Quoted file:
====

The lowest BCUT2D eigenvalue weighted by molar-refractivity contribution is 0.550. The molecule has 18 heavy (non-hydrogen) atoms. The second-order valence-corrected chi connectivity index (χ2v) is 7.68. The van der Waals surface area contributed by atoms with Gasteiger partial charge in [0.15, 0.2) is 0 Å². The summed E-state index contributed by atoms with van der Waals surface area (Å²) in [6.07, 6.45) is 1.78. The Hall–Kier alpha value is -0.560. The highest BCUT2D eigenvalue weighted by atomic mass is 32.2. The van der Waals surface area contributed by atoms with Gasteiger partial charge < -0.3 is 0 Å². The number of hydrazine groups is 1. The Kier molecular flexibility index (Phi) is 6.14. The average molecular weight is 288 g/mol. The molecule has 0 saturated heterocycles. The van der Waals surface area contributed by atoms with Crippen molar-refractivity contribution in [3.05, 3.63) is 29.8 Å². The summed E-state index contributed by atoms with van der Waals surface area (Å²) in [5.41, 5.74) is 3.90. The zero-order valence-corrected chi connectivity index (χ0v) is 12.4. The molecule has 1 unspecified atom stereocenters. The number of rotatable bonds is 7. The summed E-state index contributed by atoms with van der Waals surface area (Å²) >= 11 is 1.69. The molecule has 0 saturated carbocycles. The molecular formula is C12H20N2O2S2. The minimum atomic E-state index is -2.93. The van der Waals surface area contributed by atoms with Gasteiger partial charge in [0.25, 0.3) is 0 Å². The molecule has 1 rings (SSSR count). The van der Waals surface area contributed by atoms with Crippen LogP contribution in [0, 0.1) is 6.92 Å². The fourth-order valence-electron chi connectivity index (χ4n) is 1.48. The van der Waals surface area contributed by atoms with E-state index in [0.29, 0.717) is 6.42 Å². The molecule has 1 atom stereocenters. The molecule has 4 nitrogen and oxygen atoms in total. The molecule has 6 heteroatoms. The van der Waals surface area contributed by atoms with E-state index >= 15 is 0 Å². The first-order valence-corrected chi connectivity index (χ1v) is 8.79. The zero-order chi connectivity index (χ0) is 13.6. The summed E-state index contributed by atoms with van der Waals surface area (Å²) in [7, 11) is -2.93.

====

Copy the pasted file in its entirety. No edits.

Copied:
The lowest BCUT2D eigenvalue weighted by molar-refractivity contribution is 0.550. The molecule has 18 heavy (non-hydrogen) atoms. The second-order valence-corrected chi connectivity index (χ2v) is 7.68. The van der Waals surface area contributed by atoms with Gasteiger partial charge in [0.15, 0.2) is 0 Å². The summed E-state index contributed by atoms with van der Waals surface area (Å²) in [6.07, 6.45) is 1.78. The Hall–Kier alpha value is -0.560. The highest BCUT2D eigenvalue weighted by atomic mass is 32.2. The van der Waals surface area contributed by atoms with Gasteiger partial charge < -0.3 is 0 Å². The number of hydrazine groups is 1. The Kier molecular flexibility index (Phi) is 6.14. The average molecular weight is 288 g/mol. The molecule has 0 saturated heterocycles. The van der Waals surface area contributed by atoms with Crippen molar-refractivity contribution in [3.05, 3.63) is 29.8 Å². The summed E-state index contributed by atoms with van der Waals surface area (Å²) in [5.41, 5.74) is 3.90. The zero-order valence-corrected chi connectivity index (χ0v) is 12.4. The molecule has 1 unspecified atom stereocenters. The number of rotatable bonds is 7. The summed E-state index contributed by atoms with van der Waals surface area (Å²) >= 11 is 1.69. The molecule has 0 saturated carbocycles. The molecular formula is C12H20N2O2S2. The minimum atomic E-state index is -2.93. The van der Waals surface area contributed by atoms with Gasteiger partial charge in [0.25, 0.3) is 0 Å². The molecule has 1 rings (SSSR count). The van der Waals surface area contributed by atoms with Crippen LogP contribution in [0, 0.1) is 6.92 Å². The fourth-order valence-electron chi connectivity index (χ4n) is 1.48. The van der Waals surface area contributed by atoms with E-state index in [0.29, 0.717) is 6.42 Å². The molecule has 1 atom stereocenters. The molecule has 4 nitrogen and oxygen atoms in total. The molecule has 6 heteroatoms. The van der Waals surface area contributed by atoms with E-state index >= 15 is 0 Å². The first-order valence-corrected chi connectivity index (χ1v) is 8.79. The zero-order chi connectivity index (χ0) is 13.6. The summed E-state index contributed by atoms with van der Waals surface area (Å²) in [7, 11) is -2.93.